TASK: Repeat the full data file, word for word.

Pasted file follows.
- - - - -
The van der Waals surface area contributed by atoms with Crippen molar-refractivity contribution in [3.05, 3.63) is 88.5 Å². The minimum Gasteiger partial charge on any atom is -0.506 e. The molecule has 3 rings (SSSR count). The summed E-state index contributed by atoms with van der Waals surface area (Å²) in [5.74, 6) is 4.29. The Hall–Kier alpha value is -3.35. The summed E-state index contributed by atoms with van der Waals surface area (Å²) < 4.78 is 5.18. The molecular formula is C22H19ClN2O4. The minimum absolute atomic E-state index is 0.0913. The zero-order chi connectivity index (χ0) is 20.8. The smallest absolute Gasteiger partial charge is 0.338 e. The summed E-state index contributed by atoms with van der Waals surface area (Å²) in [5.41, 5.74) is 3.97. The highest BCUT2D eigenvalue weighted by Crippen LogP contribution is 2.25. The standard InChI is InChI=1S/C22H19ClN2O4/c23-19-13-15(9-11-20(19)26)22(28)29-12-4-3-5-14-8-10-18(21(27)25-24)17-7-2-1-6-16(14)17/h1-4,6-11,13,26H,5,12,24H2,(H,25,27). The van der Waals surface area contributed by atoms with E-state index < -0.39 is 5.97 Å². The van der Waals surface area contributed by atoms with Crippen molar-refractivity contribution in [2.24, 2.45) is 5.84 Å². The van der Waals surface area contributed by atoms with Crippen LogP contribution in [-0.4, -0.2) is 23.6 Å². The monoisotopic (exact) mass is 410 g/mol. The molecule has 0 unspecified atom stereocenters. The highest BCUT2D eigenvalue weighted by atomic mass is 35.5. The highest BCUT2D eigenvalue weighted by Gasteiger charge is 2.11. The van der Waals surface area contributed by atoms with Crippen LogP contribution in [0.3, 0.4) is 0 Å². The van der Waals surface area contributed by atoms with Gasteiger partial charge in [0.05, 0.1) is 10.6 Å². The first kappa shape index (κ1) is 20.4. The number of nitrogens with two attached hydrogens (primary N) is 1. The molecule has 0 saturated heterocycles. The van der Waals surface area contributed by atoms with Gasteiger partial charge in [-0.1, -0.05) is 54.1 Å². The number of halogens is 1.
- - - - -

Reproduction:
The van der Waals surface area contributed by atoms with Crippen molar-refractivity contribution in [3.05, 3.63) is 88.5 Å². The minimum Gasteiger partial charge on any atom is -0.506 e. The molecule has 3 rings (SSSR count). The summed E-state index contributed by atoms with van der Waals surface area (Å²) in [5.74, 6) is 4.29. The Hall–Kier alpha value is -3.35. The summed E-state index contributed by atoms with van der Waals surface area (Å²) < 4.78 is 5.18. The molecular formula is C22H19ClN2O4. The minimum absolute atomic E-state index is 0.0913. The zero-order chi connectivity index (χ0) is 20.8. The smallest absolute Gasteiger partial charge is 0.338 e. The summed E-state index contributed by atoms with van der Waals surface area (Å²) in [5.41, 5.74) is 3.97. The highest BCUT2D eigenvalue weighted by Crippen LogP contribution is 2.25. The standard InChI is InChI=1S/C22H19ClN2O4/c23-19-13-15(9-11-20(19)26)22(28)29-12-4-3-5-14-8-10-18(21(27)25-24)17-7-2-1-6-16(14)17/h1-4,6-11,13,26H,5,12,24H2,(H,25,27). The van der Waals surface area contributed by atoms with E-state index < -0.39 is 5.97 Å². The van der Waals surface area contributed by atoms with Crippen molar-refractivity contribution in [2.24, 2.45) is 5.84 Å². The van der Waals surface area contributed by atoms with Crippen LogP contribution in [-0.4, -0.2) is 23.6 Å². The monoisotopic (exact) mass is 410 g/mol. The molecule has 0 unspecified atom stereocenters. The highest BCUT2D eigenvalue weighted by atomic mass is 35.5. The highest BCUT2D eigenvalue weighted by Gasteiger charge is 2.11. The van der Waals surface area contributed by atoms with Crippen LogP contribution in [0.3, 0.4) is 0 Å². The van der Waals surface area contributed by atoms with Gasteiger partial charge in [0.05, 0.1) is 10.6 Å². The first kappa shape index (κ1) is 20.4. The number of nitrogens with two attached hydrogens (primary N) is 1. The molecule has 0 saturated heterocycles. The van der Waals surface area contributed by atoms with Gasteiger partial charge in [-0.1, -0.05) is 54.1 Å². The number of halogens is 1.